Harbouring a grudge is never healthy, unless you’re a Western Hockey League team that fell well short of expectations the previous season.
Red Deer Rebels general manager/head coach Jesse Wallin expects his veteran players to register for training camp Saturday evening at the Centrium with the mindset that they have a score to settle.
Wallin, who recently had his co-post changed to GM from vice-president of hockey operations, wants his returning charges to be in a vindictive mood when they open their WHL regular season schedule at home Sept. 23 against the Kootenay Ice.
“We certainly want to keep moving forward. We had a great (2010-11) regular season and yet we fell short in the playoffs,” said Wallin, whose squad finished first in the Central Division and second overall in the Eastern Conference before falling to Medicine Hat in the second round of post-season play in April.
“That was, quite frankly, devastating for everyone,” Wallin added during a media gathering Thursday.
“The guys we have coming back have to have a bit of a sour taste in the mouths and they have to use that experience to push themselves this season, get over the hump and push for a long playoff run. That will be our mentality — it will be one day at a time . . . just continue to get better each day and when we get to the playoffs look to make a good run.”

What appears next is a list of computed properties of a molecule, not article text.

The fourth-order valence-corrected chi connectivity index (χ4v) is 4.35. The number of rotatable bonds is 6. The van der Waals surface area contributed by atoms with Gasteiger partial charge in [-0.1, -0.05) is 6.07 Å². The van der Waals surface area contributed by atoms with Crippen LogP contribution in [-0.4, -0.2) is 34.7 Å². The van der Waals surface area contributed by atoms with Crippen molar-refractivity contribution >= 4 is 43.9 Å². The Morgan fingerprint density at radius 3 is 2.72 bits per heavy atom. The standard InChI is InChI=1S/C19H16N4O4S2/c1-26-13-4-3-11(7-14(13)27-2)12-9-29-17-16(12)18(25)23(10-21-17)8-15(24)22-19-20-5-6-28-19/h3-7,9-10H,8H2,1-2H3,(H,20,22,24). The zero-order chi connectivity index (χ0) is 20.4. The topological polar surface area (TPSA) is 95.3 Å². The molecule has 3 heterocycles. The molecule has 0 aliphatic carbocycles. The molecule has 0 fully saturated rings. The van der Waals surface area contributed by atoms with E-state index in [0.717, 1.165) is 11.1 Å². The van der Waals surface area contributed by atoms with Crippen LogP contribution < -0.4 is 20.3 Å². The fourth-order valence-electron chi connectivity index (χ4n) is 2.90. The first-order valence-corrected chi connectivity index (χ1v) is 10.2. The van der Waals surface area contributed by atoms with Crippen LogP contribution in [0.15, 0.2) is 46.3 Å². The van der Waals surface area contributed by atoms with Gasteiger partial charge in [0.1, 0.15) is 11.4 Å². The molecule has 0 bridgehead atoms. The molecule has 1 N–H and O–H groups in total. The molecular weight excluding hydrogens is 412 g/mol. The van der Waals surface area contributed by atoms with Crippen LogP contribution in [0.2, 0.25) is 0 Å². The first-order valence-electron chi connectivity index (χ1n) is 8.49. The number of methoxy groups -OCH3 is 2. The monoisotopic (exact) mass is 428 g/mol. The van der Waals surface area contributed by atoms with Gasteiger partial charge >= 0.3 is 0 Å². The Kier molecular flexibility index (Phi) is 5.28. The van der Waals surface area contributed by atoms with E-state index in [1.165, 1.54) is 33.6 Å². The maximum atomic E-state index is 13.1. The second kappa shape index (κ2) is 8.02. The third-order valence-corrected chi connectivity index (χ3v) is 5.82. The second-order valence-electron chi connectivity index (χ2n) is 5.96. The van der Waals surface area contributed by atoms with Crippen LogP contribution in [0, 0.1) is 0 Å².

The Rebels lost defenceman and captain Colin Archer, gritty and talented forward Brett Ferguson and WHL goaltender of the year Darcy Kuemper to graduation.
In addition, 43-goal centre Byron Froese isn’t expected back as a 20-year-old, 82-point winger Andrej Kudrna has signed with a team in his home country of Slovakia and super skilled centre Ryan Nugent-Hopkins could end up in the NHL after being selected first overall by Edmonton in June’s entry draft.
“We lost some key guys but we have other guys who can step up,” said Wallin, who will rely heavily on the likes of forwards Turner Elson, John Persson, Josh Cowen and Adam Kambeitz, and also has high expectations for returning up-front skaters Daulton Siwak, Tyson Ness, Colten Mayor, Chad Robinson and Locke Muller, all of whom are ‘93-born players.